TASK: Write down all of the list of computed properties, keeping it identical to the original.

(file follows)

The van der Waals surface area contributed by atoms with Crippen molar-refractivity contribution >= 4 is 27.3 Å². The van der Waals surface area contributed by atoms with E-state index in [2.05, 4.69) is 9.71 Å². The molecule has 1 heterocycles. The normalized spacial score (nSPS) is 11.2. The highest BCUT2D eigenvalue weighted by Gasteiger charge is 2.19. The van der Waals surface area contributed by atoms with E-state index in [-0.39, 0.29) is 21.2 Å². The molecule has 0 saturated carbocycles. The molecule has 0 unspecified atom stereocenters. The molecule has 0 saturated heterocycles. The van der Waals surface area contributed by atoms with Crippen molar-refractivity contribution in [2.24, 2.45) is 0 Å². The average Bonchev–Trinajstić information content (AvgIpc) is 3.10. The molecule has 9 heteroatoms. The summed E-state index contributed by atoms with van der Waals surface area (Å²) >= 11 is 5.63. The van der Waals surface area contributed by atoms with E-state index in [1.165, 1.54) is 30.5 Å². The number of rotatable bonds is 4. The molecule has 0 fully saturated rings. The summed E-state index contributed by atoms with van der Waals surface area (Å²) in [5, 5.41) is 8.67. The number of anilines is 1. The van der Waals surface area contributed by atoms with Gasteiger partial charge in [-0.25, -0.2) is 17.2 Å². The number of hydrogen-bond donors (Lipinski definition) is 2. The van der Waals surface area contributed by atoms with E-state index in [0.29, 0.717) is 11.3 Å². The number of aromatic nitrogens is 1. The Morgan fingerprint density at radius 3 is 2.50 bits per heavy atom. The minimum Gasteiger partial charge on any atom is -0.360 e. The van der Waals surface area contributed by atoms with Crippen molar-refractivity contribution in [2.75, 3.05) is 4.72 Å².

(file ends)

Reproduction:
The van der Waals surface area contributed by atoms with Crippen molar-refractivity contribution >= 4 is 27.3 Å². The van der Waals surface area contributed by atoms with E-state index in [2.05, 4.69) is 9.71 Å². The molecule has 1 heterocycles. The normalized spacial score (nSPS) is 11.2. The highest BCUT2D eigenvalue weighted by Gasteiger charge is 2.19. The van der Waals surface area contributed by atoms with E-state index in [-0.39, 0.29) is 21.2 Å². The molecule has 0 saturated carbocycles. The molecule has 0 unspecified atom stereocenters. The molecule has 0 saturated heterocycles. The van der Waals surface area contributed by atoms with Crippen molar-refractivity contribution in [2.24, 2.45) is 0 Å². The average Bonchev–Trinajstić information content (AvgIpc) is 3.10. The molecule has 9 heteroatoms. The summed E-state index contributed by atoms with van der Waals surface area (Å²) >= 11 is 5.63. The van der Waals surface area contributed by atoms with E-state index in [1.165, 1.54) is 30.5 Å². The number of rotatable bonds is 4. The molecule has 0 fully saturated rings. The summed E-state index contributed by atoms with van der Waals surface area (Å²) in [5, 5.41) is 8.67. The number of anilines is 1. The van der Waals surface area contributed by atoms with Gasteiger partial charge in [-0.25, -0.2) is 17.2 Å². The number of hydrogen-bond donors (Lipinski definition) is 2. The van der Waals surface area contributed by atoms with E-state index in [0.29, 0.717) is 11.3 Å². The number of aromatic nitrogens is 1. The Morgan fingerprint density at radius 3 is 2.50 bits per heavy atom. The minimum Gasteiger partial charge on any atom is -0.360 e. The van der Waals surface area contributed by atoms with Crippen molar-refractivity contribution in [2.75, 3.05) is 4.72 Å².